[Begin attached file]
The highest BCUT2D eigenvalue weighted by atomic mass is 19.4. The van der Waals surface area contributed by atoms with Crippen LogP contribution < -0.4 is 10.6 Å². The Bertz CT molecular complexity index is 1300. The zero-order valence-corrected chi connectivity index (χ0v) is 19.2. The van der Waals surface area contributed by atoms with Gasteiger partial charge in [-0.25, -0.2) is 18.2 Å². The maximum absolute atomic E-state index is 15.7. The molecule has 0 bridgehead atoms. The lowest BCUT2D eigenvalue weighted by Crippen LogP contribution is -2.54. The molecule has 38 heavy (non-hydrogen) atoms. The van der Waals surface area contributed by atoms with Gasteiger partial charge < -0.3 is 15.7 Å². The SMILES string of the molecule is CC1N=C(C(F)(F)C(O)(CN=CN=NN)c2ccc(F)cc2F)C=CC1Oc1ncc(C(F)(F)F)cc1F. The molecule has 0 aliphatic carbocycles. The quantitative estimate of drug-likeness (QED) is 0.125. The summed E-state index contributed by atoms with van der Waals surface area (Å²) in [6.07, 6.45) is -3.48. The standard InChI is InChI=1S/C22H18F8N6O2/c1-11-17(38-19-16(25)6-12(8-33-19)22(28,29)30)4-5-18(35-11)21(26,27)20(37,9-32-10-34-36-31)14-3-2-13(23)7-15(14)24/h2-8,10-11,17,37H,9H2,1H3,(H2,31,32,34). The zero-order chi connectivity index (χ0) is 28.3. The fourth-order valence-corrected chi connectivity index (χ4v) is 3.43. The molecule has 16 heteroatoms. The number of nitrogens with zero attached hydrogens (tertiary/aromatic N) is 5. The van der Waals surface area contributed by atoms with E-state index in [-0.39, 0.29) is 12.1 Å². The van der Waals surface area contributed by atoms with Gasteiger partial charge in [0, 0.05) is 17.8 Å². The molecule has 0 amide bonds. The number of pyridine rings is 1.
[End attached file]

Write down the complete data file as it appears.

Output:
The highest BCUT2D eigenvalue weighted by atomic mass is 19.4. The van der Waals surface area contributed by atoms with Crippen LogP contribution < -0.4 is 10.6 Å². The Bertz CT molecular complexity index is 1300. The zero-order valence-corrected chi connectivity index (χ0v) is 19.2. The van der Waals surface area contributed by atoms with Gasteiger partial charge in [-0.25, -0.2) is 18.2 Å². The maximum absolute atomic E-state index is 15.7. The molecule has 0 bridgehead atoms. The lowest BCUT2D eigenvalue weighted by Crippen LogP contribution is -2.54. The molecule has 38 heavy (non-hydrogen) atoms. The van der Waals surface area contributed by atoms with Gasteiger partial charge < -0.3 is 15.7 Å². The SMILES string of the molecule is CC1N=C(C(F)(F)C(O)(CN=CN=NN)c2ccc(F)cc2F)C=CC1Oc1ncc(C(F)(F)F)cc1F. The molecule has 0 aliphatic carbocycles. The quantitative estimate of drug-likeness (QED) is 0.125. The summed E-state index contributed by atoms with van der Waals surface area (Å²) in [6.07, 6.45) is -3.48. The standard InChI is InChI=1S/C22H18F8N6O2/c1-11-17(38-19-16(25)6-12(8-33-19)22(28,29)30)4-5-18(35-11)21(26,27)20(37,9-32-10-34-36-31)14-3-2-13(23)7-15(14)24/h2-8,10-11,17,37H,9H2,1H3,(H2,31,32,34). The zero-order chi connectivity index (χ0) is 28.3. The fourth-order valence-corrected chi connectivity index (χ4v) is 3.43. The molecule has 16 heteroatoms. The number of nitrogens with zero attached hydrogens (tertiary/aromatic N) is 5. The van der Waals surface area contributed by atoms with E-state index in [-0.39, 0.29) is 12.1 Å². The van der Waals surface area contributed by atoms with Gasteiger partial charge in [0, 0.05) is 17.8 Å². The molecule has 0 amide bonds. The number of pyridine rings is 1.